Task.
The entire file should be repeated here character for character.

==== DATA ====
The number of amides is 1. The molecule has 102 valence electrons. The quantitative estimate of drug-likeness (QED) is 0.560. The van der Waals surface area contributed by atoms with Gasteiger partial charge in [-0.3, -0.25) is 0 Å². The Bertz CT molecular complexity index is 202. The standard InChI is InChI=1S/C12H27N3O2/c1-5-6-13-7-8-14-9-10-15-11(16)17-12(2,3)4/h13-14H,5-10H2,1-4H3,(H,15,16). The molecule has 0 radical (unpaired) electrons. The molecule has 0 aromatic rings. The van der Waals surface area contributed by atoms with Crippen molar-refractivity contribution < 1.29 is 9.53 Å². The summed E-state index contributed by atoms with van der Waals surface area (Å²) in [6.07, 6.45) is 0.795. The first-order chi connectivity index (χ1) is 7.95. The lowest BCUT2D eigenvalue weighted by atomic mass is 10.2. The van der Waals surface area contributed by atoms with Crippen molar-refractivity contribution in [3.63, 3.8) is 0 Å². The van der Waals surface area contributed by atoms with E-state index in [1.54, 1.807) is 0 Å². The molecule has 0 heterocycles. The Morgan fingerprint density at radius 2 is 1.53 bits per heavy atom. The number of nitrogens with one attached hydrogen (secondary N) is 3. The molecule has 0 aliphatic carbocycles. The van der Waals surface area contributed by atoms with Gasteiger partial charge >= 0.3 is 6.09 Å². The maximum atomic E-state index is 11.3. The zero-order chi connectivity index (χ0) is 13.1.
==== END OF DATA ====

The number of amides is 1. The molecule has 102 valence electrons. The quantitative estimate of drug-likeness (QED) is 0.560. The van der Waals surface area contributed by atoms with Gasteiger partial charge in [-0.3, -0.25) is 0 Å². The Bertz CT molecular complexity index is 202. The standard InChI is InChI=1S/C12H27N3O2/c1-5-6-13-7-8-14-9-10-15-11(16)17-12(2,3)4/h13-14H,5-10H2,1-4H3,(H,15,16). The molecule has 0 radical (unpaired) electrons. The molecule has 0 aromatic rings. The van der Waals surface area contributed by atoms with Crippen molar-refractivity contribution < 1.29 is 9.53 Å². The summed E-state index contributed by atoms with van der Waals surface area (Å²) in [6.07, 6.45) is 0.795. The first-order chi connectivity index (χ1) is 7.95. The lowest BCUT2D eigenvalue weighted by atomic mass is 10.2. The van der Waals surface area contributed by atoms with Crippen molar-refractivity contribution in [3.63, 3.8) is 0 Å². The van der Waals surface area contributed by atoms with E-state index in [1.54, 1.807) is 0 Å². The molecule has 0 heterocycles. The Morgan fingerprint density at radius 2 is 1.53 bits per heavy atom. The number of nitrogens with one attached hydrogen (secondary N) is 3. The molecule has 0 aliphatic carbocycles. The van der Waals surface area contributed by atoms with Gasteiger partial charge >= 0.3 is 6.09 Å². The maximum atomic E-state index is 11.3. The zero-order chi connectivity index (χ0) is 13.1.